November 23, 2022
2 minutes to read
Robotic liver dissection was shown to be safe and effective compared to open hepatectomy among patients with hepatocellular carcinoma, according to study results published in gamma surgery.
The researchers concluded that the results also showed that an automated approach may reduce morbidity rates, potentially making the treatment available to patients who would otherwise not be able to receive it due to the risk of liver decompensation.
background and methods
Data on the long-term outcomes of robotic surgery are lacking liver cancer patientsto me Fabrizio Di Benedetto, MD, PhD, Researcher in the Hepatobiliary, Pancreatic and Liver Transplantation Unit at the Universities of Modena and Reggio Emilia in Italy, and colleagues.
For this reason, the researchers performed a retrospective analysis of prospectively maintained databases from two US and two European institutions that included patients with liver cancer who underwent robotic liver resections between January 1, 2010, and September 30, 2020.
The investigators used propensity score matching at a 1:1 ratio to compare 106 patients who underwent automated hepatectomy (mean age, 66 years) with a validation cohort of 106 patients who underwent open hepatectomy (mean age, 70 years) in a European center that did not . Perform an automated liver resection.
Safety, feasibility, and oncological outcomes between the two procedures were the main outcomes.
The results showed that patients who underwent robotic hepatectomy experienced significantly longer average surgical times than those who underwent open hepatectomy (295 minutes vs. s <.001).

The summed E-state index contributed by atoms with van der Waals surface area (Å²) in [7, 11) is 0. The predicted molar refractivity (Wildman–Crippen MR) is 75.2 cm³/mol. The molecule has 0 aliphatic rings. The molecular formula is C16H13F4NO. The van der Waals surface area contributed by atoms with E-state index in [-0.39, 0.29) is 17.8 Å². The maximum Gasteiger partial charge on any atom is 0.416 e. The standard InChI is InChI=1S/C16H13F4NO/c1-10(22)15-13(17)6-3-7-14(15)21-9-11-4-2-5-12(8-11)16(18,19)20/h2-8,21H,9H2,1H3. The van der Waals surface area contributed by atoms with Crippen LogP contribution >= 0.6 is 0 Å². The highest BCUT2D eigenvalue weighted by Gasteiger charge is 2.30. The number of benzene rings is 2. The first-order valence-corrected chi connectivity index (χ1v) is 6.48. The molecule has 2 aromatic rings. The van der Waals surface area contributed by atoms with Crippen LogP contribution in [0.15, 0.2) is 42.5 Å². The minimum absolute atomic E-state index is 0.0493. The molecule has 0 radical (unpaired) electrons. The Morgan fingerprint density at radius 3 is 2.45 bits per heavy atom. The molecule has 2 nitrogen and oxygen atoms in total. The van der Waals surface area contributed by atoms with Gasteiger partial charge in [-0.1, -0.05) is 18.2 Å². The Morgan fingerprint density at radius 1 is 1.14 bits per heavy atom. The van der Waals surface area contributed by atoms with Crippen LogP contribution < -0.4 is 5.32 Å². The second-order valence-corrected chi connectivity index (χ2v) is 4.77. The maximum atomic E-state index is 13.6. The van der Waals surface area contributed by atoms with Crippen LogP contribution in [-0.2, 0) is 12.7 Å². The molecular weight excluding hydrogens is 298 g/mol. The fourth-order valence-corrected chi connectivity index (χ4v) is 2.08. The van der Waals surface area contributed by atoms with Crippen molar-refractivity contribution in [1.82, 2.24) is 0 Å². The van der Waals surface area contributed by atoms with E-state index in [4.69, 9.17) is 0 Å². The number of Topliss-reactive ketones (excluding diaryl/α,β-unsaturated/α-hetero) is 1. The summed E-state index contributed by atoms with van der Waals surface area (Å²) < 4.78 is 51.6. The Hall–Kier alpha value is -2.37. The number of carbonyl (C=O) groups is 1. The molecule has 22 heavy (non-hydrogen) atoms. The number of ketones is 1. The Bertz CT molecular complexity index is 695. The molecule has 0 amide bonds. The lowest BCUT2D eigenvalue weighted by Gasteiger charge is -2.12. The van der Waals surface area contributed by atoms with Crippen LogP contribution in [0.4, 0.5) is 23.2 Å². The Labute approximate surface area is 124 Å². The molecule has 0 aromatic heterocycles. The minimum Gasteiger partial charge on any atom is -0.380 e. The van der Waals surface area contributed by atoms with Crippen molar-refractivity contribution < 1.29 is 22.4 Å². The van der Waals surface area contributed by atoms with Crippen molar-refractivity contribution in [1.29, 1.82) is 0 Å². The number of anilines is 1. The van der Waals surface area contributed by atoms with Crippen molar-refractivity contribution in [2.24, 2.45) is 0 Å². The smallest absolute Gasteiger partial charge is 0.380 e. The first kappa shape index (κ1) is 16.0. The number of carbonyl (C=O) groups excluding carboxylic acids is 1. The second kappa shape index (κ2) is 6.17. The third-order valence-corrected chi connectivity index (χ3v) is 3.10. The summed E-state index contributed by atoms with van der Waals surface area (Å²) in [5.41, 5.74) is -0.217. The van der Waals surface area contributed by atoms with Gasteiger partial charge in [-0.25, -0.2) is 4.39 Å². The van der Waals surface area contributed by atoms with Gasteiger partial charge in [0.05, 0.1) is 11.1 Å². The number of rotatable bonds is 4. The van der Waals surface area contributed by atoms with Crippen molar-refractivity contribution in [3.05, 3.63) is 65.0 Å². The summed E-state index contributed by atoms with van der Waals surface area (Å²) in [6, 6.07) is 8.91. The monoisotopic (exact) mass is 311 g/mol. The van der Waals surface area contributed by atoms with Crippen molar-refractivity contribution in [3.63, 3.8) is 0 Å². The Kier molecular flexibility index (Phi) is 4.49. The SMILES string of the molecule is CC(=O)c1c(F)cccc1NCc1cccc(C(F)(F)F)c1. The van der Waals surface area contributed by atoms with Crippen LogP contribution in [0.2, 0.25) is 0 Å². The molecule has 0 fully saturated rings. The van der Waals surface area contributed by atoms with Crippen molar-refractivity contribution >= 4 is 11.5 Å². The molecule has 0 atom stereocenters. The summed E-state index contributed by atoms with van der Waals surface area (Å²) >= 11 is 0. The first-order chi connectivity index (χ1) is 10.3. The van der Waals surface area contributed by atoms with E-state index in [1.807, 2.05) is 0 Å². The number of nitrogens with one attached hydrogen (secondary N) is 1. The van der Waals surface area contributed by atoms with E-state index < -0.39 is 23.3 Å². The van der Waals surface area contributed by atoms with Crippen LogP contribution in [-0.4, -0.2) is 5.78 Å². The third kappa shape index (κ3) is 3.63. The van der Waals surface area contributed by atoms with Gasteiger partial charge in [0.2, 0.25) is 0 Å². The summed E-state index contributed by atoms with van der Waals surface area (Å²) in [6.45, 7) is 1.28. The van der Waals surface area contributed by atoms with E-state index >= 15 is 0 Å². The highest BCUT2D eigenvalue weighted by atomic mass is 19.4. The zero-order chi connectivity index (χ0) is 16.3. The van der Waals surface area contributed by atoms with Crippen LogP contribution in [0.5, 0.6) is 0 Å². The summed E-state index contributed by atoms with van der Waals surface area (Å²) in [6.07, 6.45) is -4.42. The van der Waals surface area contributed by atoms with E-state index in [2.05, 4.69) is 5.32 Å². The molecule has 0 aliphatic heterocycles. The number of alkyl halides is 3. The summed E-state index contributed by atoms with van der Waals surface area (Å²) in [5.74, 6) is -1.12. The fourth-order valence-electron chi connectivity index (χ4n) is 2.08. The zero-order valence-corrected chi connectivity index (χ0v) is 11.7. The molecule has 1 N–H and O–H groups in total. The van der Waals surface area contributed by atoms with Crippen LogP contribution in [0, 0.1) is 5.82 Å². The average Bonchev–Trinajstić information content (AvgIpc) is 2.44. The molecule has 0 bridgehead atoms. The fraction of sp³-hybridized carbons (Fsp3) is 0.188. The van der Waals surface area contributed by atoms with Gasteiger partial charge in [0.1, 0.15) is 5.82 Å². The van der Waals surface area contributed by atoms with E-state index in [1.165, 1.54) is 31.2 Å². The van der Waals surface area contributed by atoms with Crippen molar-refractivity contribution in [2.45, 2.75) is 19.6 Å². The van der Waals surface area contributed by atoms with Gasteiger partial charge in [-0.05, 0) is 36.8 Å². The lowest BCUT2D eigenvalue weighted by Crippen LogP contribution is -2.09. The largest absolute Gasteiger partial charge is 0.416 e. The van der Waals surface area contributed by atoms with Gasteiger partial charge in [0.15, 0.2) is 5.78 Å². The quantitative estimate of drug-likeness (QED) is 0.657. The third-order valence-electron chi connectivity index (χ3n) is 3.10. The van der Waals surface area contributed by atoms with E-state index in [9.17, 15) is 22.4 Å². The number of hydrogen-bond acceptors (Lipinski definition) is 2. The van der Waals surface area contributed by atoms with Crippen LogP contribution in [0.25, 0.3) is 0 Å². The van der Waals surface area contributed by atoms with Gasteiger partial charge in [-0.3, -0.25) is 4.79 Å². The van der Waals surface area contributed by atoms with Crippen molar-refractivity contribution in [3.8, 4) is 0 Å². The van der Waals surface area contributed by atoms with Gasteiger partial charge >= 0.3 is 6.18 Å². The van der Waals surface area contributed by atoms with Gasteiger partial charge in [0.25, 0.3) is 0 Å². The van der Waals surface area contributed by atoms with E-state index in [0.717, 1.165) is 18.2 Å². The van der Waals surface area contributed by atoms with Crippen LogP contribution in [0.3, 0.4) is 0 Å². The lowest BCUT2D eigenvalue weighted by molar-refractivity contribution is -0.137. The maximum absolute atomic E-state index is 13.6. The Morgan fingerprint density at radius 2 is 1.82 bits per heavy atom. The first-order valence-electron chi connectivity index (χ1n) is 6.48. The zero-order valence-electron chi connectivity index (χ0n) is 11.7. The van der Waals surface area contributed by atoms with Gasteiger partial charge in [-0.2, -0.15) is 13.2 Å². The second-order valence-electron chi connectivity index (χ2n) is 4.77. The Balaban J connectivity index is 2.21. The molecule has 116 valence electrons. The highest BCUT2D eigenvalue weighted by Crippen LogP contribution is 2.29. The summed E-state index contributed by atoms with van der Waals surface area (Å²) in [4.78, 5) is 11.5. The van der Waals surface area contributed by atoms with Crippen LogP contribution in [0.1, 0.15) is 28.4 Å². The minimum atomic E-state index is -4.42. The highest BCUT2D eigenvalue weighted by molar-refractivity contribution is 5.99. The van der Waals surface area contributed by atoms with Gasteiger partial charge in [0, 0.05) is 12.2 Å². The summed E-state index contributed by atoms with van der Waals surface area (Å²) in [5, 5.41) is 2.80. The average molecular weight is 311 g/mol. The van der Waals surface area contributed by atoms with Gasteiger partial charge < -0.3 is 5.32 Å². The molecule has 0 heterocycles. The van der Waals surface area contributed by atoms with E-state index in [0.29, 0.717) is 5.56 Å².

However, robotic hepatectomy resulted in significantly fewer average days in hospital (4 days vs 10 days; s < .001) and admission to the intensive care unit (6.6% vs. 19.8%; s = .002).
In addition, the researchers noted a lower incidence of liver failure after hepatectomy among those in the robotic liver section group (7.5% vs 28.3%; s = .001) and no grade C failures.
Furthermore, they found comparable 90-day OS rates between the robotic hepatectomy group (99.1%; 95% CI, 93.5–99.9) and the open hepatectomy group (97.1%; 95% CI, 91.3–99.1), and similar incidence rates. Cumulative death associated with tumor recurrence (8.8%; 95% CI, 3.1–18.3 vs. 10.2%; 95% CI, 4.9–17.7).
The authors reported study limitations, including the retrospective design and potential biases of the multicenter and nonrandomized protocol.
“This cohort study is, to our knowledge, the largest western series of consecutive patients treated with a complete robotic hepatectomy approach. HCCthe researchers wrote. Results show that robotic hepatectomy is associated with a better tolerance of surgery than open hepatectomy in patients with HCC after propensity score matching analysis based on clinical, oncological, and technical criteria. After propensity score matching, the two groups became homogeneous on the basis of not only baseline characteristics but also Surgical difficulty and preoperative risk of tumor recurrence, representing an important improvement in this type of analysis.”
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